“From a general perspective, a local agency never wants to dictate or specify within its municipal code a particular contract to provide services, because that could change at any time for whatever reason,” Santillan said.
Residents to council: ‘Give Second Chance a second chance’
Residents who spoke in support of Second Chance at the council meeting said they would like to see the city give the shelter more time to improve its operations and provide additional support to address the concerns the city has.
“Getting rid of Second Chance or taking away a lot of the powers that are already assigned to Second Chance is not the solution,” Sandhu said. “The solution is to go and work with the community and make the city of Selma a better place to live for both humans and for our pets, because we all know that our pets are a part of our lives and our world.”
Many residents, who said they volunteer with Second Chance and other animal rescues in the area, said the city should help cut down on the stray animal population by better enforcing licensing rules, offering free or discounted spay and neuter services and working with Second Chance on community outreach to educate people on how to be responsible pet owners.
On the council, Trujillo said it would be setting a bad precedent to continue the contract with Second Chance when the city has documented that it is not adequately providing the agreed upon services. Further, he said it is the council’s job to hold contracting agencies accountable for their financial practices, especially when the city is using taxpayer money.
Santillan added that it is not the city’s responsibility — nor should it be — to help the shelter with its accounting operations; that is not something the city does with any other contractor.
On the opposing side of the dias, Robertson – who was on the city council when Selma first started working with Second Chance – said the city started to contract out the services because the police department was understaffed and not taking good care of the animals.
Other residents voiced their concerns about not renewing the contract with Second Chance. Some citizens spoke about instances 10 years ago when they would call in strays and the responding officers would either kill the dog or say there was nothing they could do about it. One resident said that if animal control went back under the police department, she would not call in stray animals anymore because she would not want that to happen to them.
Residents also noted that they would prefer the police department focus on protecting the safety of the city and its residents, and leave the animals up to the shelter.
Residents were also concerned about what will happen to the dogs in Second Chance’s care when the contract with the city ends. Santillan said the city is planning to temporarily contract out with the Fresno Humane Animal Services to assess the situation at the Second Chance shelter and find other places for the dogs to go.
Fresno Humane’s involvement in the road ahead
According to comments made at the council meeting, Fresno Humane euthanizes dogs when it is overcrowded, whereas Second Chance does not do that and has worked over the last few years to achieve a no-kill designation. A “no-kill” shelter is one that has a live release rate of above 90%.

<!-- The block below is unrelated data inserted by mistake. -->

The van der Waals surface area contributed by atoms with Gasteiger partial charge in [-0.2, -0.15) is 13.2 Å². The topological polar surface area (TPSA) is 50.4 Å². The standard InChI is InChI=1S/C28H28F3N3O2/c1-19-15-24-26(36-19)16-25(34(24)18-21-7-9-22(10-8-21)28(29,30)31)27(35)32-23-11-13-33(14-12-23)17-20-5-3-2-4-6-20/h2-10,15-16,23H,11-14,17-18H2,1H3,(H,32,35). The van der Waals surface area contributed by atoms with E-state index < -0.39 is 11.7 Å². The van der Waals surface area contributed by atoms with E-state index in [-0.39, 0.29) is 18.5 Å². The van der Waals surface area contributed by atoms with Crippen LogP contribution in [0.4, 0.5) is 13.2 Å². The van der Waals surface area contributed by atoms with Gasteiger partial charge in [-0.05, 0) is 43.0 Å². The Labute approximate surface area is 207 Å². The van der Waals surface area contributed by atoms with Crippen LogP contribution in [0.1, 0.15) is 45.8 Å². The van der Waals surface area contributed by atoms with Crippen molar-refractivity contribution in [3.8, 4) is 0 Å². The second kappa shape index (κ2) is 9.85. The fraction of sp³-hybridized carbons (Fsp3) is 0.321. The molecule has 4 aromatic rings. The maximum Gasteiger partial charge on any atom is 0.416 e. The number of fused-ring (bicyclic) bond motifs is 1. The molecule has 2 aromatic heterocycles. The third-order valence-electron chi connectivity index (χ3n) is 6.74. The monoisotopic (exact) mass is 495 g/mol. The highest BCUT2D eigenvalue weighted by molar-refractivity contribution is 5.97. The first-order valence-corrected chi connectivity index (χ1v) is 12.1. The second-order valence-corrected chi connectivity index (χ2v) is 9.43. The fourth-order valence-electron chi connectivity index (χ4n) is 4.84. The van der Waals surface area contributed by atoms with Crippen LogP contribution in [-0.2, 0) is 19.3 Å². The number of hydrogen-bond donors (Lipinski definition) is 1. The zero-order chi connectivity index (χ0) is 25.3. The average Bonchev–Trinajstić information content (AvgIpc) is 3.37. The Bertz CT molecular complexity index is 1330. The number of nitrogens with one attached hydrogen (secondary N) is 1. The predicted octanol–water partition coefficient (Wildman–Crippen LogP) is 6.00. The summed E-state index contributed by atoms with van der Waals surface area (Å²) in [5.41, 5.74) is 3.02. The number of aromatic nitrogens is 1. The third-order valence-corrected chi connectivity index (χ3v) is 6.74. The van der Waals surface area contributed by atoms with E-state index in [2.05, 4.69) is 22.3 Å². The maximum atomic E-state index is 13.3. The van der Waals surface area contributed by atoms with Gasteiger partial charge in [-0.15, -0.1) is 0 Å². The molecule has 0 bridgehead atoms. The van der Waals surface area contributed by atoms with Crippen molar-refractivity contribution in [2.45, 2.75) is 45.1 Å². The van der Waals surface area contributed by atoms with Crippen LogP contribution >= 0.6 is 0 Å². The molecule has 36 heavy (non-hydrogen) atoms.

“We want to maintain that record; the city of Selma has worked way too hard for achieving that, and we need to stay that way,” Sandhu said.
Fresno Humane, according to its website, has consistently recorded a live release rate above 90%. Fresno Humane’s 2022 animal statistics show that the shelter euthanized 1,144 dogs, 13% of its total intake of 8,536. In 2021, the shelter euthanized 263 dogs, 6% of its total intake that year. Those numbers do not include instances where a dog was euthanized due to health or other behavioral concerns.
Exact details about what would happen to the shelter after the contract expires were unclear at the time of the council meeting. While the shelter is a nonprofit independent of the city, the city is its main source of funding.
Robertson and Guerra questioned how much the contract with Fresno Humane would cost and how they could be sure that the agreement would pan out as discussed at the meeting. Temporary contracts fall within the authority of the city manager to execute without requiring approval from council.
From preliminary discussions with Fresno Humane, Santillan said they will be able to provide the same, if not more, services as Second Chance for the same amount of funding per month. Because of the size of Fresno Humane, Santillan said it has the infrastructure needed to take over Selma’s animal control operations.
Fresno Humane also ran the animal control services for the city of Fresno, and so they have more administrative experience than Second Chance and are “uniquely qualified” to provide additional services, Santillan said.
Mendoza-Navarro ultimately motioned to let the Second Chance contract expire, but asked that council revisit the issue at the next meeting on Jan. 16, 2024, with a report from city staff about Fresno Humane’s assessment of Second Chance’s operations.
“Letting this contract expire gives the city the opportunity to do what we have to do to help them … and then figure out that partnership,” Mendoza-Navarro said. “At that point, then we can open it up for bid and see who can come and do the services for that, whether it’s the city, whether it’s the Humane Society, whether it’s Second Chance.”
Santillan said the city will work on providing information to residents in the coming weeks about animal control services moving forward. Beginning Jan. 1, 2024, residents should call the police department’s non-emergency number at 559-896-2525 with any animal control issues.